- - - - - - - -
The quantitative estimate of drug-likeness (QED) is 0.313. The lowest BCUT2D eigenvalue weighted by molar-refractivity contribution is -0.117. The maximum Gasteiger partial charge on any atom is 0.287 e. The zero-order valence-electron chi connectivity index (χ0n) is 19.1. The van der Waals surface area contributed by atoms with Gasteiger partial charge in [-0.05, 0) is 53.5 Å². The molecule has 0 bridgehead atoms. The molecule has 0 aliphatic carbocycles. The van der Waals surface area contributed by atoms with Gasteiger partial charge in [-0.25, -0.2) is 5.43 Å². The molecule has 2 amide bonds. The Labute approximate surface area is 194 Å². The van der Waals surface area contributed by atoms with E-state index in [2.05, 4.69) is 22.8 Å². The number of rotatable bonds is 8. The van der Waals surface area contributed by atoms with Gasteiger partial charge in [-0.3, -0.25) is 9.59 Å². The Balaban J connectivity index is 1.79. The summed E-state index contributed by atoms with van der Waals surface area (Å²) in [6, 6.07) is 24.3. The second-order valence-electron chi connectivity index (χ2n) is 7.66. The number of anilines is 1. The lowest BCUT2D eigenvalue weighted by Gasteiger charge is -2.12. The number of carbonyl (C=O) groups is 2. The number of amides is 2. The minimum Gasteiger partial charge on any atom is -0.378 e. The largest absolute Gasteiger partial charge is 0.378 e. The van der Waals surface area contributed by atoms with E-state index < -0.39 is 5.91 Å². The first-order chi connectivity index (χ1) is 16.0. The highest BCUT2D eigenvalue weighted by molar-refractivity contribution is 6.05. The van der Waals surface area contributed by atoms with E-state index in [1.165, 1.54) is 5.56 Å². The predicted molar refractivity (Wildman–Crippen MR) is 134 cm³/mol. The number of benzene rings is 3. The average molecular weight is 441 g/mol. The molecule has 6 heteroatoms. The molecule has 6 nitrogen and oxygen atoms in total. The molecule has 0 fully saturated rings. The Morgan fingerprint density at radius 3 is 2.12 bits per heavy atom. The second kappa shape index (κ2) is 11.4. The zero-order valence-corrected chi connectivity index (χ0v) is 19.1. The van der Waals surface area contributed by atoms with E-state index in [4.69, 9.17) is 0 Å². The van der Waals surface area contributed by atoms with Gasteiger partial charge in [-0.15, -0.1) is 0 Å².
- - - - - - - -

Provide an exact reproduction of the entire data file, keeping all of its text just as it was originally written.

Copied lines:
The quantitative estimate of drug-likeness (QED) is 0.313. The lowest BCUT2D eigenvalue weighted by molar-refractivity contribution is -0.117. The maximum Gasteiger partial charge on any atom is 0.287 e. The zero-order valence-electron chi connectivity index (χ0n) is 19.1. The van der Waals surface area contributed by atoms with Gasteiger partial charge in [-0.05, 0) is 53.5 Å². The molecule has 0 bridgehead atoms. The molecule has 0 aliphatic carbocycles. The van der Waals surface area contributed by atoms with Gasteiger partial charge in [-0.25, -0.2) is 5.43 Å². The molecule has 2 amide bonds. The Labute approximate surface area is 194 Å². The van der Waals surface area contributed by atoms with E-state index in [2.05, 4.69) is 22.8 Å². The number of rotatable bonds is 8. The van der Waals surface area contributed by atoms with Gasteiger partial charge in [-0.3, -0.25) is 9.59 Å². The Balaban J connectivity index is 1.79. The summed E-state index contributed by atoms with van der Waals surface area (Å²) in [6, 6.07) is 24.3. The second-order valence-electron chi connectivity index (χ2n) is 7.66. The number of anilines is 1. The lowest BCUT2D eigenvalue weighted by Gasteiger charge is -2.12. The number of carbonyl (C=O) groups is 2. The number of amides is 2. The minimum Gasteiger partial charge on any atom is -0.378 e. The largest absolute Gasteiger partial charge is 0.378 e. The van der Waals surface area contributed by atoms with E-state index < -0.39 is 5.91 Å². The first-order chi connectivity index (χ1) is 16.0. The highest BCUT2D eigenvalue weighted by molar-refractivity contribution is 6.05. The van der Waals surface area contributed by atoms with E-state index in [1.165, 1.54) is 5.56 Å². The predicted molar refractivity (Wildman–Crippen MR) is 134 cm³/mol. The number of benzene rings is 3. The average molecular weight is 441 g/mol. The molecule has 6 heteroatoms. The molecule has 6 nitrogen and oxygen atoms in total. The molecule has 0 fully saturated rings. The Morgan fingerprint density at radius 3 is 2.12 bits per heavy atom. The second kappa shape index (κ2) is 11.4. The zero-order valence-corrected chi connectivity index (χ0v) is 19.1. The van der Waals surface area contributed by atoms with E-state index in [4.69, 9.17) is 0 Å². The van der Waals surface area contributed by atoms with Gasteiger partial charge in [-0.15, -0.1) is 0 Å².